But at what cost? Part of "The Code" in Bernstein's book deals with fighting as a deterrent to even greater violence.

"There's a certain amount of liability when you're a man and you sign up for this game," he said.

Take the Todd Bertuzzi/Steve Moore affair, one of the catalysts for Bernstein's opus. Moore broke "the code" when he took out Markus Naslund; just like in the Mafia, in the NHL "if you want to touch a captain, there's a price to pay," said Bernstein.

But when he forced Moore to settle up, Bertuzzi basically shattered every tenet of "the code" with his attack. Bernstein's contention is that the media demonized the action, but did little to explain its origin.

"There's a genesis, a storyline, a flashpoint, and all NBC shows is the flashpoint. What Bertuzzi did was reprehensible, but when you look at the whole thing at least you can understand what went wrong," said Bernstein.

"If there's no instigator rule, there's no Bertuzzi incident. That situation is resolved. The game polices itself."


The problem for fighting advocates, and for the league, is trying to explain a nebulous concept like "the game polices itself" to the masses or to the mainstream media.

Like sports columnist Dave Krieger of the Rocky Mountain News, for example, who recently opined: "Players argue that without fighting as a deterrent, there would be more cheap shots. As if you could not make exactly the same argument in football or basketball. Somehow, college hockey and Olympic hockey get along without it."

There's nothing remarkable about that viewpoint, just like there would be nothing remarkable should the NHL respond to it. The league would hum a few more bars of the same old song — the one that goes, "It's a part of our game... but it's on the decline... yet it's part of our game... but we don't condone it... oh, but it's part of our game... and we promise to call together a blue-ribbon panel to explore this dangerous trend in full compliance with your concerns."

It would be the league's typical combination of flaccid objection and required shame, as NHL suits self-flagellate like they were characters in a Mel Gibson film. But it's also a completely mixed message: A healthy "wink-wink" to the paying customer that fighting will never leave the game, and a constant state of apology, waffling and embarrassment to the rest of society.

We always seem to be talking about the image of hockey, the identity of the league, and how the NHL allows outside forces to define both of them. How can the league develop a distinct image when it's constantly trying to triangulate its message like a Clinton running for office? How does it define an identity when it's in a constant state of identity crisis?

For the last 25 years, the NHL has been on the defense, explaining to the mainstream in vague terms why there's fighting in hockey. It's time to add depth to that message: Who fights? How does it come about? When does it need to happen?

"It's like when pro wrestling came out and said it wasn't a sport, that it was a form of entertainment," said Bernstein. "Its popularity soared."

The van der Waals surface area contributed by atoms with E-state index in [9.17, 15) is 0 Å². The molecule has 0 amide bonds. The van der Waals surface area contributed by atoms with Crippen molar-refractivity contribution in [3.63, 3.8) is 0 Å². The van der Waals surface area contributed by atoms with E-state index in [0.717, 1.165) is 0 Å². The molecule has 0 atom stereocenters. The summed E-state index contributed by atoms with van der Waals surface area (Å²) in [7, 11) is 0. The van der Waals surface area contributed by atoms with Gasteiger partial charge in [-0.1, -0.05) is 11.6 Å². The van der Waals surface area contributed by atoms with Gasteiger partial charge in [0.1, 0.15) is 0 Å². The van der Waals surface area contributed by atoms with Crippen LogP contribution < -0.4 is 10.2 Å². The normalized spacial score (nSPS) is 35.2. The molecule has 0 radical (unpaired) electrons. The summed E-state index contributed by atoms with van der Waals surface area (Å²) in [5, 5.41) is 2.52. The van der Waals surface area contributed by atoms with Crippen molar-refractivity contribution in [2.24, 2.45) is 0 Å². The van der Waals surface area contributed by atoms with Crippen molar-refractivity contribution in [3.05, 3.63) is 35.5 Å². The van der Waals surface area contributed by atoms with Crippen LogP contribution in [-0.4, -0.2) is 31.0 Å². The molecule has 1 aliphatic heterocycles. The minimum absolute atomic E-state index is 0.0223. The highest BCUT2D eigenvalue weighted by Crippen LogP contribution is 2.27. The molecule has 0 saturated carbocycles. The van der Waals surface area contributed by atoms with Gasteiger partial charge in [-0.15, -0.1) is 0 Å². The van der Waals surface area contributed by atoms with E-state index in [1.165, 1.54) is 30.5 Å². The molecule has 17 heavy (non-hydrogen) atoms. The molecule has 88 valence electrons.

The point isn't to stage fights like Summer Slam or to give in to the carnival gimmickry of the wrestling aesthetic. It's about intellectual honestly.

Don't just talk about fighting as a necessity, as a deterrent or as a tactic. Talk about its honor. Talk about its nobility. Don't spend another breath defending it until you're prepared to explain what it means for these players to take a fist to the side of their head because their linemate took a stick to the mouth. Or why there's nothing deplorable or Neanderthalic about earning respect, defending a brother or adhering to a code that's been written with several decades of spilled blood.

Those are universal themes that are completely ignored by the NHL, which is content to sell slick skating and shootout wizardry to a mainstream audience whose majority has never picked up a stick nor put on a pair of skates. These people don't understand hockey — but all of them understand a fight.

"Everybody dreams of beating the shit out of their boss," Bernstein surmises.

But beyond that wondrous fantasy, everybody understands "An eye for an eye!" or "He sends one of yours to the hospital, you send one of his to the morgue!" or "Spartans! Enjoy your breakfast, for tonight we dine in Hell!" or even those silly "man laws" on the beer ads.

There's an instinctive, primal message about respect and honor to all of them. The NHL, meanwhile, delivers its messages through slapdash comedic commercials and sells its talent with in-game profiles that feature pictures of 'lil Sidney back when he was just a tiny tot on wobbly skates (you know, six years ago).

It's all surface, not substance, and exemplifies the league's inability to explain why anyone should care about its players. There's an entire legion of sports fans ready to embrace this game if the NHL is willing to embrace its primal roots and explain the code of honor that mandates their existence. These fans might not know a slap shot from a tequila shot, but they know what it takes to stand up to a bully, a bad guy or a bastard. They know valor when they see it, and they're drawn to everything from movies to books to Olympic events they'd otherwise never watch just to experience it.

At a recent book signing for "The Code" at a Minnesota Wild game, Bernstein said he was approached by a former enforcer who played in the WHA and the NHL. He was crying as he told the author how he gave Bernstein's book to his entire family last Christmas.

"They look at me totally differently now," he told Bernstein. "They used to think I was a dumb goon, but now they know the honor of what I did. It gave me self-worth."

"Self-worth" is an alien concept for a league that's been battered by mainstream biases, cuckolded by its advertisers and undermined by its own ineptitude.

Frame the men who choose to fight as warriors, characterized by an undeniable humanity and nobility. Frame their fights as acts of heroism and of heritage. Explain what led to the brawl, why it needed to happen and its affect on the game.

And don't be embarrassed about any of it.

Greg Wyshynski, also the Sports Editor of The Connect Newspaper, is a columnist for, and the Senior Editor and Washington Correspondent for The Fourth Period Magazine. 
His book, "
Glow Pucks and 10-Cent Beer: The 101 Worst Ideas in Sports History" is now on sale.